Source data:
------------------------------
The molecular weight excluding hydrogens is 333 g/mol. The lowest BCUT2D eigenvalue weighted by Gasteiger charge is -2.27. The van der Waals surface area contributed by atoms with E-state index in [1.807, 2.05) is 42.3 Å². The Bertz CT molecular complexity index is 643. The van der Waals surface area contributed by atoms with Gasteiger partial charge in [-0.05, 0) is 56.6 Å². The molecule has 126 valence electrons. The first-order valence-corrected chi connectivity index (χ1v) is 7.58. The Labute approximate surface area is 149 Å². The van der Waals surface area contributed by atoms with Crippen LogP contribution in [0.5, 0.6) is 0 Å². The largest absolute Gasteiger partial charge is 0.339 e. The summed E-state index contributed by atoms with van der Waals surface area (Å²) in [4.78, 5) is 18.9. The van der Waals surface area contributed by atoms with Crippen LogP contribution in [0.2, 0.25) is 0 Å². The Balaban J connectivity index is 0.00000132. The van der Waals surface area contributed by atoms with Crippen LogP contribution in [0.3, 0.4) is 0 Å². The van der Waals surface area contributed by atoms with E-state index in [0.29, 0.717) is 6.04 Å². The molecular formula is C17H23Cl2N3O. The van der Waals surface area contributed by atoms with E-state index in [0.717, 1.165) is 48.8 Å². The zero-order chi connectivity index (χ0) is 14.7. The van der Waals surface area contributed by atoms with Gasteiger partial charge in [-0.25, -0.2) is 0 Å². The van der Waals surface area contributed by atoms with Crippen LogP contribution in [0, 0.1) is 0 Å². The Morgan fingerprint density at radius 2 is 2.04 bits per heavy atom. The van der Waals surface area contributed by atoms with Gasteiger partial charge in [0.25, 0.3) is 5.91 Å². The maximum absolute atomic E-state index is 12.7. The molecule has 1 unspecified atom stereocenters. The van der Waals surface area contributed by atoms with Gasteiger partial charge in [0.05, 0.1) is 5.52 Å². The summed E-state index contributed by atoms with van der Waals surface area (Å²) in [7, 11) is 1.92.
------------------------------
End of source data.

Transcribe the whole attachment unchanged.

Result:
The molecular weight excluding hydrogens is 333 g/mol. The lowest BCUT2D eigenvalue weighted by Gasteiger charge is -2.27. The van der Waals surface area contributed by atoms with E-state index in [1.807, 2.05) is 42.3 Å². The Bertz CT molecular complexity index is 643. The van der Waals surface area contributed by atoms with Gasteiger partial charge in [-0.05, 0) is 56.6 Å². The molecule has 126 valence electrons. The first-order valence-corrected chi connectivity index (χ1v) is 7.58. The Labute approximate surface area is 149 Å². The van der Waals surface area contributed by atoms with Crippen LogP contribution in [0.5, 0.6) is 0 Å². The largest absolute Gasteiger partial charge is 0.339 e. The summed E-state index contributed by atoms with van der Waals surface area (Å²) in [4.78, 5) is 18.9. The van der Waals surface area contributed by atoms with Crippen LogP contribution in [0.2, 0.25) is 0 Å². The Balaban J connectivity index is 0.00000132. The van der Waals surface area contributed by atoms with Crippen LogP contribution in [0.3, 0.4) is 0 Å². The van der Waals surface area contributed by atoms with E-state index in [0.29, 0.717) is 6.04 Å². The molecular formula is C17H23Cl2N3O. The van der Waals surface area contributed by atoms with E-state index in [0.717, 1.165) is 48.8 Å². The zero-order chi connectivity index (χ0) is 14.7. The van der Waals surface area contributed by atoms with Gasteiger partial charge in [-0.25, -0.2) is 0 Å². The van der Waals surface area contributed by atoms with Crippen LogP contribution in [0, 0.1) is 0 Å². The Morgan fingerprint density at radius 2 is 2.04 bits per heavy atom. The van der Waals surface area contributed by atoms with Gasteiger partial charge in [0.25, 0.3) is 5.91 Å². The maximum absolute atomic E-state index is 12.7. The molecule has 1 unspecified atom stereocenters. The van der Waals surface area contributed by atoms with Gasteiger partial charge in [0.05, 0.1) is 5.52 Å². The summed E-state index contributed by atoms with van der Waals surface area (Å²) in [7, 11) is 1.92.